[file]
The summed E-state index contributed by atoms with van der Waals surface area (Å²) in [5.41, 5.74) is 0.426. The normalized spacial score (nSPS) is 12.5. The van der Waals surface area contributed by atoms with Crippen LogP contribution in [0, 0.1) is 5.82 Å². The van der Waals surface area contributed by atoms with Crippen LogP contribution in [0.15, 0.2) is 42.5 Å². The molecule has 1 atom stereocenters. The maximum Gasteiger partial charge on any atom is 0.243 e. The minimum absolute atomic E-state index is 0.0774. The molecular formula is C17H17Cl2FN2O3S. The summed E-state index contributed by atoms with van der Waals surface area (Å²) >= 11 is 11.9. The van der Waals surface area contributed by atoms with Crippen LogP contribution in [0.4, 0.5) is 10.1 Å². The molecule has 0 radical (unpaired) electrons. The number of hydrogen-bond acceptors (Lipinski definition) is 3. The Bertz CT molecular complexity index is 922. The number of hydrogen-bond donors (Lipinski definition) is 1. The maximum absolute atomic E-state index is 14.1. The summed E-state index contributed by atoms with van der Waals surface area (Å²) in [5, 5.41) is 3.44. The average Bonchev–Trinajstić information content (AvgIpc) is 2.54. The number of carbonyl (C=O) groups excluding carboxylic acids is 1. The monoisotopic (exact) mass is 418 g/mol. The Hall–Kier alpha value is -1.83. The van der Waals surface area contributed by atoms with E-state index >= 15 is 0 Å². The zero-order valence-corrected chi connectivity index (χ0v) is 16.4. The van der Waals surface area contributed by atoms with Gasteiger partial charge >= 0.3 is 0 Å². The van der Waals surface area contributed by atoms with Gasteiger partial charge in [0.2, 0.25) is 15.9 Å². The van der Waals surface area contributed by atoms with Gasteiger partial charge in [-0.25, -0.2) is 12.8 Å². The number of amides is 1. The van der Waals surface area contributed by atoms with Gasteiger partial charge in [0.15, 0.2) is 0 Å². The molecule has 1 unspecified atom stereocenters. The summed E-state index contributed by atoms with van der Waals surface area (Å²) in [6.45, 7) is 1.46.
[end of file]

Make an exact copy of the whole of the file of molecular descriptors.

The summed E-state index contributed by atoms with van der Waals surface area (Å²) in [5.41, 5.74) is 0.426. The normalized spacial score (nSPS) is 12.5. The van der Waals surface area contributed by atoms with Crippen LogP contribution in [0, 0.1) is 5.82 Å². The van der Waals surface area contributed by atoms with Crippen LogP contribution in [0.15, 0.2) is 42.5 Å². The molecule has 1 atom stereocenters. The maximum Gasteiger partial charge on any atom is 0.243 e. The minimum absolute atomic E-state index is 0.0774. The molecular formula is C17H17Cl2FN2O3S. The summed E-state index contributed by atoms with van der Waals surface area (Å²) >= 11 is 11.9. The van der Waals surface area contributed by atoms with Crippen LogP contribution in [0.4, 0.5) is 10.1 Å². The molecule has 0 radical (unpaired) electrons. The number of hydrogen-bond acceptors (Lipinski definition) is 3. The Bertz CT molecular complexity index is 922. The number of hydrogen-bond donors (Lipinski definition) is 1. The maximum absolute atomic E-state index is 14.1. The summed E-state index contributed by atoms with van der Waals surface area (Å²) in [5, 5.41) is 3.44. The average Bonchev–Trinajstić information content (AvgIpc) is 2.54. The number of carbonyl (C=O) groups excluding carboxylic acids is 1. The monoisotopic (exact) mass is 418 g/mol. The Hall–Kier alpha value is -1.83. The van der Waals surface area contributed by atoms with E-state index >= 15 is 0 Å². The zero-order valence-corrected chi connectivity index (χ0v) is 16.4. The van der Waals surface area contributed by atoms with Gasteiger partial charge >= 0.3 is 0 Å². The van der Waals surface area contributed by atoms with Gasteiger partial charge in [0.2, 0.25) is 15.9 Å². The van der Waals surface area contributed by atoms with Gasteiger partial charge in [-0.25, -0.2) is 12.8 Å². The number of amides is 1. The van der Waals surface area contributed by atoms with Gasteiger partial charge in [0.15, 0.2) is 0 Å². The molecule has 1 unspecified atom stereocenters. The summed E-state index contributed by atoms with van der Waals surface area (Å²) in [6.45, 7) is 1.46.